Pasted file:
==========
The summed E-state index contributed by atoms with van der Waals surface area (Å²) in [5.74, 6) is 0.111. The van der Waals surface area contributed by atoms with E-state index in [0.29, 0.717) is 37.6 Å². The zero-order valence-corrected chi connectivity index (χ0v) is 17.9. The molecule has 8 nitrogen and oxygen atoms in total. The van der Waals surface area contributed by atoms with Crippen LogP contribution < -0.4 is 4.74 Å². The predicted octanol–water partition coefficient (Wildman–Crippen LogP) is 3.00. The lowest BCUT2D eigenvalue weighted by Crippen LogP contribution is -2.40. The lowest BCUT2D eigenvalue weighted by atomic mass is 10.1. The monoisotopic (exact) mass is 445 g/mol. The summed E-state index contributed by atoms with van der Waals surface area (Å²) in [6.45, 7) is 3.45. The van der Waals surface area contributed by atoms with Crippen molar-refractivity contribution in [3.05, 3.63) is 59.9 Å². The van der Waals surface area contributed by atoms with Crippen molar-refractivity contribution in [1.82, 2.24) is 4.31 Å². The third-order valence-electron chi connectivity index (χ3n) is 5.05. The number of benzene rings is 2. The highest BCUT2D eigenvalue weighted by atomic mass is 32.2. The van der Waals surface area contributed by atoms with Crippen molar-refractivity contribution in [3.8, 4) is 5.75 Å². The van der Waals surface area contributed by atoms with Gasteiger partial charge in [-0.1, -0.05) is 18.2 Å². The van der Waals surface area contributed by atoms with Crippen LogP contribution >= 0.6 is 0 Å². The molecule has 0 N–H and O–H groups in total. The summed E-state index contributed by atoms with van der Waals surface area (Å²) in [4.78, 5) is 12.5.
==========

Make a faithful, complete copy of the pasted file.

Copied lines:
The summed E-state index contributed by atoms with van der Waals surface area (Å²) in [5.74, 6) is 0.111. The van der Waals surface area contributed by atoms with E-state index in [0.29, 0.717) is 37.6 Å². The zero-order valence-corrected chi connectivity index (χ0v) is 17.9. The molecule has 8 nitrogen and oxygen atoms in total. The van der Waals surface area contributed by atoms with Crippen LogP contribution < -0.4 is 4.74 Å². The predicted octanol–water partition coefficient (Wildman–Crippen LogP) is 3.00. The lowest BCUT2D eigenvalue weighted by Crippen LogP contribution is -2.40. The lowest BCUT2D eigenvalue weighted by atomic mass is 10.1. The monoisotopic (exact) mass is 445 g/mol. The summed E-state index contributed by atoms with van der Waals surface area (Å²) in [6.45, 7) is 3.45. The van der Waals surface area contributed by atoms with Crippen molar-refractivity contribution in [3.05, 3.63) is 59.9 Å². The van der Waals surface area contributed by atoms with Crippen molar-refractivity contribution in [1.82, 2.24) is 4.31 Å². The third-order valence-electron chi connectivity index (χ3n) is 5.05. The number of benzene rings is 2. The highest BCUT2D eigenvalue weighted by atomic mass is 32.2. The van der Waals surface area contributed by atoms with Crippen molar-refractivity contribution in [3.8, 4) is 5.75 Å². The van der Waals surface area contributed by atoms with Gasteiger partial charge in [-0.1, -0.05) is 18.2 Å². The van der Waals surface area contributed by atoms with Crippen LogP contribution >= 0.6 is 0 Å². The molecule has 0 N–H and O–H groups in total. The summed E-state index contributed by atoms with van der Waals surface area (Å²) in [4.78, 5) is 12.5.